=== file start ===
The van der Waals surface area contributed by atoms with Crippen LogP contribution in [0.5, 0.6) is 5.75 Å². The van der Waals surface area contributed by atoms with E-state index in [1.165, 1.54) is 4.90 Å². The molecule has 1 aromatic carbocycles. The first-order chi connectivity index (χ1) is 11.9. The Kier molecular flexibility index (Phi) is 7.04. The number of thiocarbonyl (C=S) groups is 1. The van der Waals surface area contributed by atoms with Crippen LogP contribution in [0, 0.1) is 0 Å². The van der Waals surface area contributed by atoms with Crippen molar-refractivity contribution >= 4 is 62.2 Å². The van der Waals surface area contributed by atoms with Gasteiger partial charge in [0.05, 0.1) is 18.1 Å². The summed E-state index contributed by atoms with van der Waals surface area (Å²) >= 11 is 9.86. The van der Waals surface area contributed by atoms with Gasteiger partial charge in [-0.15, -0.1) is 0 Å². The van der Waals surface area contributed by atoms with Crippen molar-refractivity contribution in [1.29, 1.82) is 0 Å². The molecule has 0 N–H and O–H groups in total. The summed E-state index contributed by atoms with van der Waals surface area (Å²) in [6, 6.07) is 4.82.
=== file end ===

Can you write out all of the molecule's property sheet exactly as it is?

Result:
The van der Waals surface area contributed by atoms with Crippen LogP contribution in [0.5, 0.6) is 5.75 Å². The van der Waals surface area contributed by atoms with E-state index in [1.165, 1.54) is 4.90 Å². The molecule has 1 aromatic carbocycles. The first-order chi connectivity index (χ1) is 11.9. The Kier molecular flexibility index (Phi) is 7.04. The number of thiocarbonyl (C=S) groups is 1. The van der Waals surface area contributed by atoms with Crippen LogP contribution in [0, 0.1) is 0 Å². The van der Waals surface area contributed by atoms with Crippen molar-refractivity contribution >= 4 is 62.2 Å². The van der Waals surface area contributed by atoms with Gasteiger partial charge in [0.05, 0.1) is 18.1 Å². The summed E-state index contributed by atoms with van der Waals surface area (Å²) >= 11 is 9.86. The van der Waals surface area contributed by atoms with Gasteiger partial charge in [-0.15, -0.1) is 0 Å². The van der Waals surface area contributed by atoms with Crippen molar-refractivity contribution in [1.29, 1.82) is 0 Å². The molecule has 0 N–H and O–H groups in total. The summed E-state index contributed by atoms with van der Waals surface area (Å²) in [6, 6.07) is 4.82.